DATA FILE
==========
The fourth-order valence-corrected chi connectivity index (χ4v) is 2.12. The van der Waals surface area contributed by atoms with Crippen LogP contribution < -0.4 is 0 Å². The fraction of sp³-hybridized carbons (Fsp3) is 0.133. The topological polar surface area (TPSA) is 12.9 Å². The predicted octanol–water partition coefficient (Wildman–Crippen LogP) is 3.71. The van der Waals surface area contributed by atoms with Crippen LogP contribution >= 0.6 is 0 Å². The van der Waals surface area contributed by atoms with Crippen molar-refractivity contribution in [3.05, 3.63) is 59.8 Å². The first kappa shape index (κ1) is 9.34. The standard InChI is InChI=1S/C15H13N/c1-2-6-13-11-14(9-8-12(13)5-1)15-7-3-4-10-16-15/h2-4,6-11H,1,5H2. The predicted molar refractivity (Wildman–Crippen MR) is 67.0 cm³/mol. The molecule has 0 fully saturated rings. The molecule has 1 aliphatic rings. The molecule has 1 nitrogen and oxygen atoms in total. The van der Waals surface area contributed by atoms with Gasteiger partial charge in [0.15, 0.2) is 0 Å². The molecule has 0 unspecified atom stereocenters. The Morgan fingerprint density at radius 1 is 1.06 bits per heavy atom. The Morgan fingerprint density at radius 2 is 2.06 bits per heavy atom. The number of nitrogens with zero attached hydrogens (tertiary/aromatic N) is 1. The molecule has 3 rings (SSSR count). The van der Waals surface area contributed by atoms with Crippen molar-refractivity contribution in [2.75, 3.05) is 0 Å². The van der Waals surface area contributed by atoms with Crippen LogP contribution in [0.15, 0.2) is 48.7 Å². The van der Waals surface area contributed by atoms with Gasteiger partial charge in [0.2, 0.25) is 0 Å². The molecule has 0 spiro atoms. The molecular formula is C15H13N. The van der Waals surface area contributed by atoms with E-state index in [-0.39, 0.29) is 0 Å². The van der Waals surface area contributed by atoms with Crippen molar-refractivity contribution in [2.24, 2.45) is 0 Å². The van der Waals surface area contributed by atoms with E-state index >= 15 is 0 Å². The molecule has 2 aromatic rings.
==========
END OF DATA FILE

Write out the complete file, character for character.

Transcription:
The fourth-order valence-corrected chi connectivity index (χ4v) is 2.12. The van der Waals surface area contributed by atoms with Crippen LogP contribution < -0.4 is 0 Å². The fraction of sp³-hybridized carbons (Fsp3) is 0.133. The topological polar surface area (TPSA) is 12.9 Å². The predicted octanol–water partition coefficient (Wildman–Crippen LogP) is 3.71. The van der Waals surface area contributed by atoms with Crippen LogP contribution >= 0.6 is 0 Å². The van der Waals surface area contributed by atoms with Crippen molar-refractivity contribution in [3.05, 3.63) is 59.8 Å². The first kappa shape index (κ1) is 9.34. The standard InChI is InChI=1S/C15H13N/c1-2-6-13-11-14(9-8-12(13)5-1)15-7-3-4-10-16-15/h2-4,6-11H,1,5H2. The predicted molar refractivity (Wildman–Crippen MR) is 67.0 cm³/mol. The molecule has 0 fully saturated rings. The molecule has 1 aliphatic rings. The molecule has 1 nitrogen and oxygen atoms in total. The van der Waals surface area contributed by atoms with Gasteiger partial charge in [0.15, 0.2) is 0 Å². The molecule has 0 unspecified atom stereocenters. The Morgan fingerprint density at radius 1 is 1.06 bits per heavy atom. The Morgan fingerprint density at radius 2 is 2.06 bits per heavy atom. The number of nitrogens with zero attached hydrogens (tertiary/aromatic N) is 1. The molecule has 3 rings (SSSR count). The van der Waals surface area contributed by atoms with Crippen molar-refractivity contribution in [2.75, 3.05) is 0 Å². The van der Waals surface area contributed by atoms with Crippen LogP contribution in [0.15, 0.2) is 48.7 Å². The van der Waals surface area contributed by atoms with Gasteiger partial charge in [0.2, 0.25) is 0 Å². The molecule has 0 spiro atoms. The molecular formula is C15H13N. The van der Waals surface area contributed by atoms with E-state index in [-0.39, 0.29) is 0 Å². The van der Waals surface area contributed by atoms with Crippen molar-refractivity contribution in [2.24, 2.45) is 0 Å². The van der Waals surface area contributed by atoms with E-state index >= 15 is 0 Å². The molecule has 2 aromatic rings.